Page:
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European Muslim Women in Dubai: Religious Conversion, Migration and Belonging in a Global City

Schoorel, Esther LU (2016) In Lunds University, Center for Middle Eastern Studies MOSM03 20161
Centre for Middle Eastern Studies
Abstract
This thesis explores the complex and diverse ways in which European Muslim converts create and negotiate a sense of belonging as migrants in Dubai. Drawing on ethnographic work conducted in the fall of 2015, it provides an intimate account of the lives of European Muslim women in Dubai. By addressing the intersection between migration and religious conversion, this thesis seeks to add to existing research on the way religion plays an important role in migration experiences in a globalized world. I show that for European Muslim converts, their religious identification is essential to understanding how they experience their migration. I argue that their belonging spans multiple locations and peoples, but that their implication in multiple... (More)
This thesis explores the complex and diverse ways in which European Muslim converts create and negotiate a sense of belonging as migrants in Dubai. Drawing on ethnographic work conducted in the fall of 2015, it provides an intimate account of the lives of European Muslim women in Dubai. By addressing the intersection between migration and religious conversion, this thesis seeks to add to existing research on the way religion plays an important role in migration experiences in a globalized world. I show that for European Muslim converts, their religious identification is essential to understanding how they experience their migration. I argue that their belonging spans multiple locations and peoples, but that their implication in multiple environments also creates a sense of not fully belonging anywhere. While religious conversion to a controversial religion on the one hand problematizes their belonging in Europe, simultaneously as migrants, their belonging in Dubai is also partial and temporary. Belonging to the ummah, as the global Muslim community, provides converts with an alternative belonging; a belonging that transcends localized notions of belonging. This belonging takes on important meanings in their lives as they create a sense of belonging in and to Dubai, a global city with a culturally and ethnically diverse Muslim population. (Less)
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author
Schoorel, Esther LU
supervisor
organization
course
MOSM03 20161
year
type
H2 - Master's Degree (Two Years)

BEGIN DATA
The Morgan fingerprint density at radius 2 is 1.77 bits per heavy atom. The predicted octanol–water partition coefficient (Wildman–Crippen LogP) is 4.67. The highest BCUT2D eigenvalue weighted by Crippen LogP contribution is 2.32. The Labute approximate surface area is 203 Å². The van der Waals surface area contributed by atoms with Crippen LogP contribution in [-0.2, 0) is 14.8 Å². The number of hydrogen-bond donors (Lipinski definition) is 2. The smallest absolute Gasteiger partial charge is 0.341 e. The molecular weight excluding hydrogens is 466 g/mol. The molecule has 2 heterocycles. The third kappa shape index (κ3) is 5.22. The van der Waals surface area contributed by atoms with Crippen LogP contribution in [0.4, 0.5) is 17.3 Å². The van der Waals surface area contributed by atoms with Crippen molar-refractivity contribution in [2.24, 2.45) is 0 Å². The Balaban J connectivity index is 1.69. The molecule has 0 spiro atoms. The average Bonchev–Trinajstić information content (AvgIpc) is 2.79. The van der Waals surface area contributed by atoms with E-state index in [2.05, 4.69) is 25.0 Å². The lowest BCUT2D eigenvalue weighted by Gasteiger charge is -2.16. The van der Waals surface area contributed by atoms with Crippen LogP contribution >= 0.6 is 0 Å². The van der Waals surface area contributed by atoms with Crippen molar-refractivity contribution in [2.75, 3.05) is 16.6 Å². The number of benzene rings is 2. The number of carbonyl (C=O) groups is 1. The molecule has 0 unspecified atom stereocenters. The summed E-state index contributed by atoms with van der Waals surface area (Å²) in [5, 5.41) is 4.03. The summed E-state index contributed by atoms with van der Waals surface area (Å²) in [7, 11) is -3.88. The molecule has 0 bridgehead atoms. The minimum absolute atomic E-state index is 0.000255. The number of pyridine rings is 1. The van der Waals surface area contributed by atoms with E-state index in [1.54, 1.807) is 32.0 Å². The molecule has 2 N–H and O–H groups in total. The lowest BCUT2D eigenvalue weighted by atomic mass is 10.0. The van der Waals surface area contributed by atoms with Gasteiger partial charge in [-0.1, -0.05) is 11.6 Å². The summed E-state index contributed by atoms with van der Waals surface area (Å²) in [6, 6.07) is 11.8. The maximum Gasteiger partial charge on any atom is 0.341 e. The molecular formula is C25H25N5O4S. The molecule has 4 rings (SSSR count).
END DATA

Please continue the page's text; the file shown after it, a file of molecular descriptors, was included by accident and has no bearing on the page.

subject
keywords
Muslim converts, migration, belonging, group identity, women, Europe, Dubai.
publication/series
Lunds University, Center for Middle Eastern Studies
language
English
id
8886432
date added to LUP
2016-08-08 10:53:54
date last changed
2016-08-08 10:53:54
@misc{8886432,
  abstract     = {This thesis explores the complex and diverse ways in which European Muslim converts create and negotiate a sense of belonging as migrants in Dubai. Drawing on ethnographic work conducted in the fall of 2015, it provides an intimate account of the lives of European Muslim women in Dubai. By addressing the intersection between migration and religious conversion, this thesis seeks to add to existing research on the way religion plays an important role in migration experiences in a globalized world. I show that for European Muslim converts, their religious identification is essential to understanding how they experience their migration. I argue that their belonging spans multiple locations and peoples, but that their implication in multiple environments also creates a sense of not fully belonging anywhere. While religious conversion to a controversial religion on the one hand problematizes their belonging in Europe, simultaneously as migrants, their belonging in Dubai is also partial and temporary. Belonging to the ummah, as the global Muslim community, provides converts with an alternative belonging; a belonging that transcends localized notions of belonging. This belonging takes on important meanings in their lives as they create a sense of belonging in and to Dubai, a global city with a culturally and ethnically diverse Muslim population.},
  author       = {Schoorel, Esther},
  keyword      = {Muslim converts,migration,belonging,group identity,women,Europe,Dubai.},
  language     = {eng},
  note         = {Student Paper},
  series       = {Lunds University, Center for Middle Eastern Studies},
  title        = {European Muslim Women in Dubai: Religious Conversion, Migration and Belonging in a Global City},
  year         = {2016},
}